Experts respond to John Lewis Partnership’s plans to cut 1000 jobs

The John Lewis Partnership unveils plans to make up to 1000 job cuts at its Waitrose and John Lewis stores in a bid to cut costs.
The layoffs come after some difficult years for the staff-owned retail giant, which employs over 80,000 people across both John Lewis and Waitrose.
// John Lewis Partnership yesterday announced plans to make up to 1000 job cuts at its Waitrose & John Lewis stores
// The business is proposing a reduction in the number of layers between the most senior leaders & non-management staff
// Experts respond to the latest restructure news, which part of the John Lewis Partnership’s five-year Partnership Plan

The John Lewis Partnership yesterday unveiled plans to make up to 1000 job cuts across its stores in a bid to simplify its management structures and cut costs.

It is believed that the partnership is seeking to reduce the number of layers between the most senior leaders and non-management personnel across its John Lewis and Waitrose stores, an approach which has been explored by a number of other retailers in recent years.

The proposals are part of the John Lewis Partnership’s wider Partnership Plan, the major turnaround scheme being spearheaded by partnership boss Dame Sharon White, which will see the business aim to reduce costs by £300 million per year by 2022.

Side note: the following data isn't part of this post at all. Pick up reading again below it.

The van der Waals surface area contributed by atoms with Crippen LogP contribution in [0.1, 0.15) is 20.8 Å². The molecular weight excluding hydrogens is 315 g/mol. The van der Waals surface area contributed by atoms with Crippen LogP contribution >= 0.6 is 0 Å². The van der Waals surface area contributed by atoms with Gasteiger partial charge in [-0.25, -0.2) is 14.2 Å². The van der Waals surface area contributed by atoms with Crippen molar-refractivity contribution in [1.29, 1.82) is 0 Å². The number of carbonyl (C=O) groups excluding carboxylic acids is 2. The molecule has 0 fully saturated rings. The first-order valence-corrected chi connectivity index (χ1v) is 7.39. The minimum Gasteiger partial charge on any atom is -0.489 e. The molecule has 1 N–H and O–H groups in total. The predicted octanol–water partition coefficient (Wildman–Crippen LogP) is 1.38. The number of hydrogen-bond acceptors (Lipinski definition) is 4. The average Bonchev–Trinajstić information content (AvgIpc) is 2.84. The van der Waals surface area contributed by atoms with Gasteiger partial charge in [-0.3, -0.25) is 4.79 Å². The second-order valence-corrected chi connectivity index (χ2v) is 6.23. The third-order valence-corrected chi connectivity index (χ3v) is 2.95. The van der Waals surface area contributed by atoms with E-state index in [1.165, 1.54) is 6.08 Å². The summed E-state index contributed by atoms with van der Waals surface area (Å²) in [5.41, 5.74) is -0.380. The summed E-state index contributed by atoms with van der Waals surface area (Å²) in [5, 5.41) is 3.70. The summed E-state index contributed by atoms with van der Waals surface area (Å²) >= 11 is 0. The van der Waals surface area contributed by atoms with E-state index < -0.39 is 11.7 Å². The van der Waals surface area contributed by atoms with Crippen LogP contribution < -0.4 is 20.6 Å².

If confirmed, the proposals would result in around 1000 roles being made redundant across John Lewis and Waitrose stores.


“We have announced to our [staff] our intention to simplify our management structures in Waitrose and John Lewis stores, which will allow us to reinvest in what matters most to our customers,” a John Lewis Partnership spokesperson said yesterday.

The layoffs come after some difficult years for the staff-owned retail giant, which employs over 80,000 people across both fascias. More than 2500 jobs have already been lost as a result of the closure of 16 John Lewis stores since the Covid-19 started, including locations in York, Peterborough, Sheffield, and Aberdeen.

The Partnership Plan also consisted of a head office transformation, operational restructuring, converting some retail space into office or residential rental space, and other efficiencies.

Kevin Mountford, co-founder of savings provider Raisin UK, said simplifying management structures didn’t mean 1000 people have to lose their jobs. He questioned if there were any other options for the John Lewis Partnership to save money elsewhere.